Polysaccharide and exopolysaccharide utilisation in processed and natural cheese systems : a thesis presented in partial fulfilment of the requirements for the degree of Doctor of Philosophy in Food Technology at Massey University, Palmerston North, New Zealand

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Several polysaccharides are of interest in dairy products because of their ability to bind water and other components of the food systems, often leading to major changes in their functional properties. This work aimed to measure and understand the effects of specific polysaccharides in cheeses on the rheological properties related to functionality. The following polysaccharide−cheese systems were used: the microbial polysaccharides xanthan gum (xanthan), high acyl gellan gum (Gellan-H) and low acyl gellan gum (Gellan-L) in processed cheese and an exopolysaccharide (EPS) from a lactic acid bacteria (LAB) in very low fat Mozzarella cheese. Locust bean gum (LBG) was also used with xanthan. Model processed cheese using rennet casein and soya oil was developed on a small scale (30 g) using a controlled temperature, stirrer speed and time of mixing. Initially, lactose content, moisture losses and sample preparation were standardised to lower the variability in rheological measurements. The effects of xanthan, xanthan+LBG, Gellan-H and Gellan-L on the rheology of the processed cheese were studied. As the polysaccharide concentration increased from 0.0 to 2.0% (wt/wt), the fracture stress (firmness) increased whereas the fracture strain (longness) decreased for gellan gum and the effect depended on the polysaccharide. The crossover temperature (where G' = G''), an indicator of viscoelasticity, was increased dramatically by these polysaccharides. Confocal laser scanning microscopy showed polysaccharide clusters in the protein matrix for Gellan-H, xanthan and xanthan+LBG but not very distinct clusters for Gellan- L. The effect of Gellan-H and Gellan-L on the water mobility and spreading properties of model processed cheese was investigated. Spreading properties were measured by elongational viscosity, and water mobility was measured by nuclear magnetic resonance (NMR) relaxometry. The NMR data revealed that both polysaccharides significantly reduced the water mobility in the cheese but that the reduction was greater for Gellan-H. The rheology data showed that the addition of polysaccharide increased the elongational viscosity for processed cheese containing both Gellan-H and Gellan-L. In situ exopolysaccharide (EPS)-producing cultures are widely used to improve moisture retention and texture in low fat cheese manufacture but are limited by a low level of EPS production. The aim of this study was to develop an “all-dairy” ingredient with an increased content of EPS and greater functionality of the EPS for dairy applications such as Mozzarella cheese. An EPS-producing Streptococcus thermophilus was chosen and its growth was optimised for the development of the bioingredient. The fermented biomass was harvested at the end of the exponential phase and freeze dried. The reduced viable cell count and the retention of ropiness of the powder from the drying process enabled a higher level of EPS inoculation in a preliminary Mozzarella cheese manufacturing trial. Pilot-scale very low fat model Mozzarella cheese was manufactured with and without added EPS powder and in situ EPS culture (EPS-C). Large strain rheology, elongational viscosity, melt and NMR relaxometry were used to determine the effects of the in situ and added EPS on the functionality of the cheeses. Cheeses made with the EPS ingredient (EPS-P) retained the highest moisture content (66.0%) without any visible serum exudation. The cheeses made with non-EPS-producing cultures (CTR) and EPS-C had lower moisture contents of 57.5 and 60.2% respectively. Such higher moisture retention of the cheeses made with EPS-P was reflected in the rheological properties of the final cheeses. The cheeses made with EPS-P exhibited greater meltability, lower elongational viscosity and lower modulus of deformability (stiffness) and fracture stress than those made with EPS-C and CTR. Future work to develop this area of the functional effects of the addition of polysaccharides to cheese would include protein−polysaccharide interactions and better definition of the water affinity of polysaccharide compared with that of protein.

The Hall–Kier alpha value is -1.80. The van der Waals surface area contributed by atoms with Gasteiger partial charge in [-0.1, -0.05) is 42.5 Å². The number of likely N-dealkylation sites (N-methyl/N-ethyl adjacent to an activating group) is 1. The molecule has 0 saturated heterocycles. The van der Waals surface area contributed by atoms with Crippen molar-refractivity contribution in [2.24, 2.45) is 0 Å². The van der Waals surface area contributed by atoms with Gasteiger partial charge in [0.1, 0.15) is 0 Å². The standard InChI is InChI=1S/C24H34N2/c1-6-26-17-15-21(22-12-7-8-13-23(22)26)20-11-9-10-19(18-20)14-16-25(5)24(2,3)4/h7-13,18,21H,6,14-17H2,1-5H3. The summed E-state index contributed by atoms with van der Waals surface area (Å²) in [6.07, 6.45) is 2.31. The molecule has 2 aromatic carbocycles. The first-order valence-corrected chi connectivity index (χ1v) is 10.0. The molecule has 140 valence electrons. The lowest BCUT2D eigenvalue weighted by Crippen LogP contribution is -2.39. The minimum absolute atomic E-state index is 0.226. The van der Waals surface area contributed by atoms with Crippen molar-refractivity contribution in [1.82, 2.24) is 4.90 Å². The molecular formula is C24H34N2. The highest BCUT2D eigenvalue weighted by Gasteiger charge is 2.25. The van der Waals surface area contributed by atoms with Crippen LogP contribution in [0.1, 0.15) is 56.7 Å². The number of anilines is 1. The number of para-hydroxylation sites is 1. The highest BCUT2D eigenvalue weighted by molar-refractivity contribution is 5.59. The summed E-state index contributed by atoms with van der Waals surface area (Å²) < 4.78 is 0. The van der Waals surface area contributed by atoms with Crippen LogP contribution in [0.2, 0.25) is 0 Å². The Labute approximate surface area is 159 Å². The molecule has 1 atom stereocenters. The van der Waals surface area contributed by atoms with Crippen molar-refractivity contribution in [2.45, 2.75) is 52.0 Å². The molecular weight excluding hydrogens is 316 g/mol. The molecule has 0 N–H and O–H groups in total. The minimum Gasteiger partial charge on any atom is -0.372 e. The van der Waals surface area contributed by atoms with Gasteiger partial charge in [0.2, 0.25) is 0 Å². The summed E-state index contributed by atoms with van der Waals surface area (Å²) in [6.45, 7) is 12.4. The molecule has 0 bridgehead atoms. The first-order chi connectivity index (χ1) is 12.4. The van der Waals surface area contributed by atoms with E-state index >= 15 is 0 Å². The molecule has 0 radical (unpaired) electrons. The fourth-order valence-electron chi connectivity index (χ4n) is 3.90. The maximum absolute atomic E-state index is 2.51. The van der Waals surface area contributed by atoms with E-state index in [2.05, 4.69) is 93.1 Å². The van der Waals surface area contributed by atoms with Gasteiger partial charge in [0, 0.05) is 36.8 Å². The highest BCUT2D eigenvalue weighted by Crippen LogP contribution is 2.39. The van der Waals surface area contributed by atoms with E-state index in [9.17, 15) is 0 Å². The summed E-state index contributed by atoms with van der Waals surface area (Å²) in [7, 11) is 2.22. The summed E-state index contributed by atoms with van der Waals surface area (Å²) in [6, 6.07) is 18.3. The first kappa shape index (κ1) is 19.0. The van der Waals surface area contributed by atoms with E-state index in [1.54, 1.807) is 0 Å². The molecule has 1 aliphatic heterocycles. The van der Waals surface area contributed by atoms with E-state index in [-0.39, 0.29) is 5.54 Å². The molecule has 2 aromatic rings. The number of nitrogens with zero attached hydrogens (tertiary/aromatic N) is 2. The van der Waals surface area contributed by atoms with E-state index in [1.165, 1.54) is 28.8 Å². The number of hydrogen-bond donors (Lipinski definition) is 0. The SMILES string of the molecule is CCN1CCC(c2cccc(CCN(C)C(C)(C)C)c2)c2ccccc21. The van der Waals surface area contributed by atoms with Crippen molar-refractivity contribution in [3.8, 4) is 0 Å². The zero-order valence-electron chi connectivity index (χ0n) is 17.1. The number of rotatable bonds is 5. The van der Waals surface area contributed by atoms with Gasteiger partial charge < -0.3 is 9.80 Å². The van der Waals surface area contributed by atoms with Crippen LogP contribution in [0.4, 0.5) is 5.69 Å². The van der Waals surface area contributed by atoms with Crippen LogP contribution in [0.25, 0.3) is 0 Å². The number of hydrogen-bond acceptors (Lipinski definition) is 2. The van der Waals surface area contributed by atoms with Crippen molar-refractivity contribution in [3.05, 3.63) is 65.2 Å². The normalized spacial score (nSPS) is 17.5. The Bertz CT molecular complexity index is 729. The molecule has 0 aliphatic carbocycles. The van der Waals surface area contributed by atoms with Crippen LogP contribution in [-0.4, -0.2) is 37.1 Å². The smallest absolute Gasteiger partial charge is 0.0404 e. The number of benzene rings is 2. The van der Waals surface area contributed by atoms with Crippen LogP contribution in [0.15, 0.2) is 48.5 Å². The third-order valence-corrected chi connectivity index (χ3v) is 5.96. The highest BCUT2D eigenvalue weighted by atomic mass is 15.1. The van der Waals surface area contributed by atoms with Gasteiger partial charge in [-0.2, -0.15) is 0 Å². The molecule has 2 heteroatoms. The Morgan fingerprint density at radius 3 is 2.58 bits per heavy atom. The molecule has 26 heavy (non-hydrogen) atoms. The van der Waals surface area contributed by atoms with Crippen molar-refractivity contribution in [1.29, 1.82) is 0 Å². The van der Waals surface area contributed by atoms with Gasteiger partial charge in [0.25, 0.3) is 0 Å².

Polysaccharides, Cheese, Processed cheese, Mozzarella cheese, Xanthan gum, Gellan gum, Locust bean gum, Food additives